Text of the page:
Kristen Stewart Owns 'Wolves': Late Last Night
Eclipse opens tomorrow! I hope you're planning on sleeping under your desk at work tomorrow night because there's no way in vampires and werewolves you'll make it past the fans outside the theaters and into your apartment before you're due back in your cubicle. In fact, you'd have a better chance surviving an attack from a pack of Kristen Stewart's 'wolves' than being unaffected by Twihard mania. David Letterman held up a few pictures of her bad boys, and pointed out they look and snuggle like dogs -- not wolves. She claims she has documentation that proves they are wolves. Also, photographs of them eating human arms!
Then, Letterman talked to Gary Faulkner, the guy who flew to Pakistan in search of Osama Bin Laden. I'm not going to criticize him too much because he made it so easy, anyone can do it.
The only thing more sure than nothing getting resolved during the G-8 and G-20 Summits is that there'll be protesters! Jon Stewart reminded us how President Obama went to Canada and argued other countries should continue spending so as to stimulate the world's economy, but other countries didn't think that was such a good idea and advocated for an end to the deficits. So did he actually succeed at all up there? Not really! He couldn't even convince new Britain Prime Minister David Cameron to drink his beer cold! Womp womp!
The Daily Show With Jon StewartMon - Thurs 11p / 10cOMG-20www.thedailyshow.comDaily Show Full EpisodesPolitical HumorTea Party
Stephen Colbert told us the world really is going to end, and there's actually a way we can survive it: by creating our own fancy shmancy fallout shelter! Bring on the binge eating!
The Colbert ReportMon - Thurs 11:30pm / 10:30cDoomsday Bunkerswww.colbertnation.comColbert Report Full EpisodesPolitical HumorFox News
Welcome to Hollywood.com’s Insomniac’s Guide to television, where we bring you our guide to strange, dark underbelly of television that is after-11 programming. So if you’re a night owl, or just want to set your TiVo, check out our recommendations for the week. But there’s no guarantee that these shows will look as good by the light of day.
Note: TV is recorded by the night, rather than date that it airs. For instance, if a show is on at 2 AM Tuesday morning, it will be listed as a Monday night show. All times EST.
Monday Night 6/28
Mobile Suit Gundam 00 - 12-1 AM on SyFy
Alright, I messed up a little bit with this one. The season technically started last week, so if you start tonight you will have missed the first two episodes. But it’s only two, and you’re not really watching this show for the plot, you’re watching it for the giant robot battles! And the series has that in abundance.
Tuesday Night 6/29
10 Ways to Kill Bin Laden- 12:01 on The History Channel
Ever sit around your house at night and wonder if there’s anything you could be doing to kill Osama Bin Ladin? If so, you may be Gary Faulkner, but if you lack the drive/crazy necessary to get yourself to Afghanistan with a 40-inch sword, you can just watch this show on the History Channel instead.
Wednesday Night 6/30
Heathers- 3 AM on IFC
Heathers is a cult classic, a clever, biting parody of those ubiquitous John Hughes high school movies. If you’re sick of the latest 80’s nostalgia trend, this film will remind you that people hated the 80’s in the 80’s too. Plus, it’s got Winona Ryder as the original Hipster Pixie Dream Girl, and some great quotable lines. I love my dead gay son!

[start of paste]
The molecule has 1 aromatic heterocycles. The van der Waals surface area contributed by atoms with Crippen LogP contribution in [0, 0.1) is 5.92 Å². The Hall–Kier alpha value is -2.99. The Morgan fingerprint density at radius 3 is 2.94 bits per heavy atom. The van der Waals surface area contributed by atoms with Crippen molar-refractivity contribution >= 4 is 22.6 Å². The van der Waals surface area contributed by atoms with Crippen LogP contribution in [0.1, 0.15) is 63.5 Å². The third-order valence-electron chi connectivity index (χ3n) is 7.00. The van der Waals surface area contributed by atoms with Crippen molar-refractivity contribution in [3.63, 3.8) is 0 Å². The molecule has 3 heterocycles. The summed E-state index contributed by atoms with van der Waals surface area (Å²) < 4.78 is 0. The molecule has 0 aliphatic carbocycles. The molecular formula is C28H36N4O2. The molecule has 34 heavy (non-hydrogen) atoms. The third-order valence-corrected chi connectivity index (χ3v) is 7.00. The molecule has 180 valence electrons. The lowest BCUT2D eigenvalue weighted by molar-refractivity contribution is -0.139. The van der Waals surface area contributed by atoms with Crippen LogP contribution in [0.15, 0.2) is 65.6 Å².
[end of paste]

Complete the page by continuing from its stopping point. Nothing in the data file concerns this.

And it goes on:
Thursday Night 7/1
30 for 30: The 2 Escobars- 1:30 AM on ESPN
I’m not so much of a sports person, but ESPN’s special documentary series, 30 For 30 can even get me interested. This episode, The 2 Escobars, follows the intertwined fates of Pablo Escobar, the powerful drug lord, and Andres Escobar, the famous soccer player. If you know your history there won’t be any surprise endings, but it’s still such a skillfully told story you won’t want to miss it.
Friday Night 7/2
Blue Velvet- 2 AM on Turner Classic Movies
David Lynch is a rare filmmaker with the talent of actually capturing what it is to be in a dream. Blue Velvet may not be his most surreal film (if you want to see Eraserhead, it’s on IFC Sunday night), but it’s still deeply weird and deeply Lynch. I don’t think I’d like to fall asleep to a Lynch film, but I’m sure it would be very simple.
Saturday Night 7/3
Batman- 12 AM on Fox Movie Channel (FMC) and Batman- 12 AM on WGN America
Depending on your mood, interests, and level of inebriation, you can choose between two different Batman movies Tuesday night: the 1960’s campy, Bat-Shark-Repellent-using Batman on FMC; or the 1980’s Jack Nicholson, Tim Burton-back-when-he-was-vaguely-original Batman on WGN. Or you can flip between the two and deal with the mood whiplash. Either way, this is a great chance to get some Bats into your life, besides watching The Dark Knight for the thousandth time.
Bonus: Still need more of the Caped Crusader? Then check out Batman: The Animated Series on Sunday night to see ‘Heart Of Ice.” The episode, which introduces anti-villain Mr. Freeze, won the series an Emmy for “Outstanding Writing” and is a high point for the excellent animated series. Catch it Sunday night on Disney XD at 2:30 AM.
Sunday Night 7/4
Jaws: The Revenge- 1:45 AM on Encore
The shark from Jaws is back, and this time, it’s personal. No, really, that’s actually the tag line from Jaws: The Revenge, the fourth Jaws film, in which the shark decides to specifically target and torment the Brody family. Tune in to watch Michael Caine slum it up, and see the characters conveniently forget that sharks can be easily avoided by going inside or moving to non-coastal regions.